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    Politics.ie Member linny55's Avatar
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    Was buying tablets the other day and the chemist said we have generic ones at from what i can remember €25 instead of €42

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    Politics.ie Member wombat's Avatar
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    Quote Originally Posted by dizillusioned View Post
    We were told it was the Pharmacists, the real problem is the contracts with the Pharmaceutical companies.

    Perhaps I am a little "niaive", I have always thought all this FDI by them was as a result of negotiations on the price being charged in Ireland to the likes of the HSE.
    Get real, the Irish market is tiny, pharma companies make their profits on making raw materials in Ireland and selling them on to their finishing plants. Our biggest problem is with the distribution system in Ireland.

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    Politics.ie Member Hewson's Avatar
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    Quote Originally Posted by dizillusioned View Post
    We were told it was the Pharmacists, the real problem is the contracts with the Pharmaceutical companies.

    Perhaps I am a little "niaive", I have always thought all this FDI by them was as a result of negotiations on the price being charged in Ireland to the likes of the HSE.
    The pharma companies will take as much as they can screw out of their customers. The question is why are Irish governments easier to screw over than others?

    And this isn't confined to just drugs either. Across a range of products, from periodicals to fruit and veg, Irish consumers are being taken for a ride.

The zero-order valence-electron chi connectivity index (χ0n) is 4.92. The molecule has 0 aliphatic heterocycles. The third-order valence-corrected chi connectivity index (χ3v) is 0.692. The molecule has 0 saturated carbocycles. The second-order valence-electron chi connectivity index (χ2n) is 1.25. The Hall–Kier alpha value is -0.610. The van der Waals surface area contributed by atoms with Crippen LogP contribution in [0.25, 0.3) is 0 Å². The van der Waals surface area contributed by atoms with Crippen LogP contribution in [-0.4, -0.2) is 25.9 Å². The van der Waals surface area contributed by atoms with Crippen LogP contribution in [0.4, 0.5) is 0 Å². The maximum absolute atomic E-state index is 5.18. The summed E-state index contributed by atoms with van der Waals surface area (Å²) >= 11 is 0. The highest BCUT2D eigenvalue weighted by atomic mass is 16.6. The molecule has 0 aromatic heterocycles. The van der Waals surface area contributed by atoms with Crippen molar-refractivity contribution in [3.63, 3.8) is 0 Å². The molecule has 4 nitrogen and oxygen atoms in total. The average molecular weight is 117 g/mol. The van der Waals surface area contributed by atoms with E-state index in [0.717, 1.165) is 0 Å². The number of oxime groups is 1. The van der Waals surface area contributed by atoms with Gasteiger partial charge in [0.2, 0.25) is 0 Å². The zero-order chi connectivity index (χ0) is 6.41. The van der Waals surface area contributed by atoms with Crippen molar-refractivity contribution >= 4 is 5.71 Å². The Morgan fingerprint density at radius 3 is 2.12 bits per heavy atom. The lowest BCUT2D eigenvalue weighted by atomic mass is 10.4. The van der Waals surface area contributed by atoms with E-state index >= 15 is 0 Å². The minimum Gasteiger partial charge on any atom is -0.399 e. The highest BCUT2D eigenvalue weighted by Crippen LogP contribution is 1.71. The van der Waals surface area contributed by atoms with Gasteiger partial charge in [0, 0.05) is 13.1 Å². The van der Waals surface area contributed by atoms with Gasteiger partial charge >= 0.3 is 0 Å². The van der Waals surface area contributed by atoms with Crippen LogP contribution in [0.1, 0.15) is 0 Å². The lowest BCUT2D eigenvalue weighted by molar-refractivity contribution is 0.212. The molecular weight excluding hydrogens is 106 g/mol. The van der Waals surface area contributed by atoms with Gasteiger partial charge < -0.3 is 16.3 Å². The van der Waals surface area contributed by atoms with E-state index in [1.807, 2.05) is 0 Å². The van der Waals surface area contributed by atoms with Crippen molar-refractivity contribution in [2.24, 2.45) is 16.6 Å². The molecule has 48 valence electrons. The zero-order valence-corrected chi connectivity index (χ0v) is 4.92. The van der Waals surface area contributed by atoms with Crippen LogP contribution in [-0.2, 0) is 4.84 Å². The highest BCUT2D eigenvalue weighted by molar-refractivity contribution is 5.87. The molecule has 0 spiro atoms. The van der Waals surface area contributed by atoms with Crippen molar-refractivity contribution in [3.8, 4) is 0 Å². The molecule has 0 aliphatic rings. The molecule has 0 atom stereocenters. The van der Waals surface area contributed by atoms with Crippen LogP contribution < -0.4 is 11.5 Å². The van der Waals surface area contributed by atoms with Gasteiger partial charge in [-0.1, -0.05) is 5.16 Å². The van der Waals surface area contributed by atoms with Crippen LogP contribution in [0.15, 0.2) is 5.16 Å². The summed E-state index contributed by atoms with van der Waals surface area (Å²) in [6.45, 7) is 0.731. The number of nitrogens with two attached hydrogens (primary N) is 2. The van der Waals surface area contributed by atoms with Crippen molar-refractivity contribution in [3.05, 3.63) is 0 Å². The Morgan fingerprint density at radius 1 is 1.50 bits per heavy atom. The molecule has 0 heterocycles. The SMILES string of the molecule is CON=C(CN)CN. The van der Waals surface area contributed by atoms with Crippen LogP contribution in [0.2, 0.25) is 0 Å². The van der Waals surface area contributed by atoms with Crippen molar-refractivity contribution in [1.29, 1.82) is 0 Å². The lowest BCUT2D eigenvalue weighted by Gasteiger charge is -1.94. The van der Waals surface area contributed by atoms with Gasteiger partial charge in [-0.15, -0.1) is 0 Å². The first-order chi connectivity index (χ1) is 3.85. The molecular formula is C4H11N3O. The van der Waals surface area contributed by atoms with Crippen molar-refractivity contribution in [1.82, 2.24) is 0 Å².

Abortion is an act of violence. Violence demeans humanity, particularly violence against women and children.

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    Politics.ie Member fontenoy's Avatar
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    Sorry wrong thread I thought someone had copped on to the missing gramme con my local weed dealer is at

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    I have to say I'm almost getting tired of hearing about this issue. As will anyone who reads the Sunday Business Post.

    Susan Mitchell, their health correspondent, has some kind of crazy fetish about the issue. Every single week (and I mean EVERY SINGLE WEEK) she has a full-page spread on drug pricing.

    I wouldn't mind, only it is a stupefyingly boring issue compared to the other myriad problems facing the health service.

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    I thought this was gonna be about Dunphy and the price of cocaine.

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    Politics.ie Member Hewson's Avatar
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    Quote Originally Posted by wombat View Post
    Get real, the Irish market is tiny, pharma companies make their profits on making raw materials in Ireland and selling them on to their finishing plants. Our biggest problem is with the distribution system in Ireland.
    I can buy a pack of Paracetamol in Spain for a quarter of its price here. Same product, same maker.

    The distribution system in Ireland doesn't explain anything and equally small markets, like Belgium or Luxembourg, don't incur the same costs.

    It's an Irish phenomenon.
    Abortion is an act of violence. Violence demeans humanity, particularly violence against women and children.